Yesterday I rolled out of bed with the best intentions of turning the chicken stock I’d made the previous day into a delicious soup for lunch. But first I took the dog to the dog beach, which turned into chasing my 22lb. boston terrier across the beach as she made a break for the pier. And then that turned into a time-out for Jackie the wonder dog. And then I had to rinse the sand off of her before we climbed into the car. And then I had to spray her down in the backyard just to be able to bring her inside the house to give her a proper bath (where is all this sand coming from?). All the meanwhile, she is snorting and defecating and vomiting salt-water mucus everywhere. No, she wasn’t sick, she’s just really gross. And I firmly believe that she has been sent by the universe to prepare me for being a parent. Not entirely, just a little preview into how difficult and fun and disgusting that will someday be.
So, needless to say, the soup was pushed back until well-beyond when regular people eat supper. But it turned out great! I used the stock I’d made from boiling a spent chicken carcass and two bay leaves in a pot of water for the better part of the day before (using my pasta insert so I could lift the bones/skin/leaves out without straining such a massive volume of liquid), and added veggies and seasoning and chicken tenderloins cut into cubes (with my trusty poultry shears–it’s really the best way to cut chicken). I had been craving chicken and dumpling soup but, obviously, that wasn’t in the cards (since I’m doing the Whole30 for January) so I added a little tapioca flour mixed into a few cups of broth to the pot to give the soup that milky, stew-ish look. This all worked out great because today I woke up with a cold. Voice raspy, headachy, cranky, congested. At least I have half a gallon of leftover soup to nurse me back to health.
So, in light of my present condition, here is the least specific chicken soup recipe ever written. Because…whatever…I’m going back to bed.
Unspecific Chicken Soup
Large pot/stock pot of chicken stock (homemade or not)
5-7 carrots, peeled and diced
4-5 parsnips, peeled and diced (Don’t leave these out! They add a sweetness to the soup.)
1-2 sweet onions, diced
4-5 stalks of celery, diced
small handful of basil leaves, cut into ribbons
5-10 garlic cloves (depending on preference), minced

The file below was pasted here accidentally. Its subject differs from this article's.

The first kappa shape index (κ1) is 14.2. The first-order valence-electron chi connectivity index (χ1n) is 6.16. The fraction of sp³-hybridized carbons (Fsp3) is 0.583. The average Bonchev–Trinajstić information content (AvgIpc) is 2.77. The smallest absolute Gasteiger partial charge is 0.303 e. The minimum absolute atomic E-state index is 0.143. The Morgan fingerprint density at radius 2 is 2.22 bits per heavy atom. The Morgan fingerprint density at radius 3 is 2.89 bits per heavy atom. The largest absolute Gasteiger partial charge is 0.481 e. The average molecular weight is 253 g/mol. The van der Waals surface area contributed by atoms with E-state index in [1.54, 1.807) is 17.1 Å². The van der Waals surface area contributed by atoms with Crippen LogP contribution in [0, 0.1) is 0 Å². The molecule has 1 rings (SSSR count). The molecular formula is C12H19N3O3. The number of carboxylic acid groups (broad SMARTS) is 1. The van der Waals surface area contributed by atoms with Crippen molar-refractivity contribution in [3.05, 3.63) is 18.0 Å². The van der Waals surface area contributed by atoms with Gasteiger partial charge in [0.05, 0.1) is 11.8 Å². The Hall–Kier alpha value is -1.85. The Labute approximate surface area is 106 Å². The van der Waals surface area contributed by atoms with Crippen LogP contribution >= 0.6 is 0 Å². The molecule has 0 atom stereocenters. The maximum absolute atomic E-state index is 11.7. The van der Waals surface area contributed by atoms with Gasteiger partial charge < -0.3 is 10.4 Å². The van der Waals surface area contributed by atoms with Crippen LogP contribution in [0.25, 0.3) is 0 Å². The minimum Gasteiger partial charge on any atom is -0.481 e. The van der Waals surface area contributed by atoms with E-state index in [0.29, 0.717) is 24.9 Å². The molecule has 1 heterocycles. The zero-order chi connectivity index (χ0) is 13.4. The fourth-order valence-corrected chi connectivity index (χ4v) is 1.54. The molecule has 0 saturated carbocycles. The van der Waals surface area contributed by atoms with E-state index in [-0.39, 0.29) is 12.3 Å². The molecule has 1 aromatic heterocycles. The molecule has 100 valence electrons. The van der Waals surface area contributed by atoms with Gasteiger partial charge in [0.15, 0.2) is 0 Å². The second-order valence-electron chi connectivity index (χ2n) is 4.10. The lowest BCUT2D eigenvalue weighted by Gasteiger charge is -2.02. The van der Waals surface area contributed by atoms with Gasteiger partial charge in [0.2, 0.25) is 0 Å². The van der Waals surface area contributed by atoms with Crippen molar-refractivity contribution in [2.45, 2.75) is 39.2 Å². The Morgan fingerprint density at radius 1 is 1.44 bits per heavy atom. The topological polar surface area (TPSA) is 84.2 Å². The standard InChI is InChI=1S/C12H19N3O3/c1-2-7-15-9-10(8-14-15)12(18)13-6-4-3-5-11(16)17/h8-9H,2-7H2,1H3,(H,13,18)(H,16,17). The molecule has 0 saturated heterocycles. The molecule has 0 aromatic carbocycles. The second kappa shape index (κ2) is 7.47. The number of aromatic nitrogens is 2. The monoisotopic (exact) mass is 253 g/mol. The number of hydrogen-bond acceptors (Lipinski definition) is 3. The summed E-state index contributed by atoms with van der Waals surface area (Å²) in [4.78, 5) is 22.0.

1-2 lbs of chicken (breast, thighs, whatever you have on hand) cut into 1″ cubes
Kosher/sea salt & black pepper to taste
[Optional] a few shakes of red pepper
[Optional] a few shakes of kelp*
[Optional] a few tablespoons of tapioca starch (or potato starch if you eat potatoes)
Spinach cut into strips
*Kelp is a great natural source of iodine and a salt-substitute. I was skeptical but have been concerned that we weren’t getting enough iodine since we stopped using table salt in favor of more delicious salts. We bought a little shaker for something like $3 at Whole Foods and it’s been a really easy way to add sea-plants to our diet and it has almost no flavor at all.
Heat the chicken stock in your giant stock pot over medium-high heat and add all the veggies (EXCEPT the spinach), chicken, basil, garlic, salt & pepper, red pepper, and kelp. Less is more and, if after the chicken is fully cooked and you think the broth needs more seasoning, go for it. We like a hot and heavy soup loaded with veg and spices (especially garlic and red pepper).
If you want to give your soup that creamy, come-hither look, mix a few tablespoons of tapioca flour in a bowl with some of your soup stock–you can either use a whisk, adding a little flour at a time, or an immersion blender. It should look kind of like gravy. Mix your soup-gravy slowly into the soup and it should look a little richer. This is not at all necessary for the flavor of the soup but I find it satiates the part of my brain that’s been conditioned since birth to enjoy milky-looking things.
Once you have ladled the soup into individual bowls, add small handfuls of spinach to the top and allow to wilt slightly before digging in.
And that’s it! Homemade soup can be so easy, why subject yourself to BPA-lined cans, tons of sodium, mystery flavor enhancers, etc. when you can make soup for an army just by chopping up some veggies? This soup also freezes well so make a bunch and freeze some for the next time you start to get that tickle in your throat.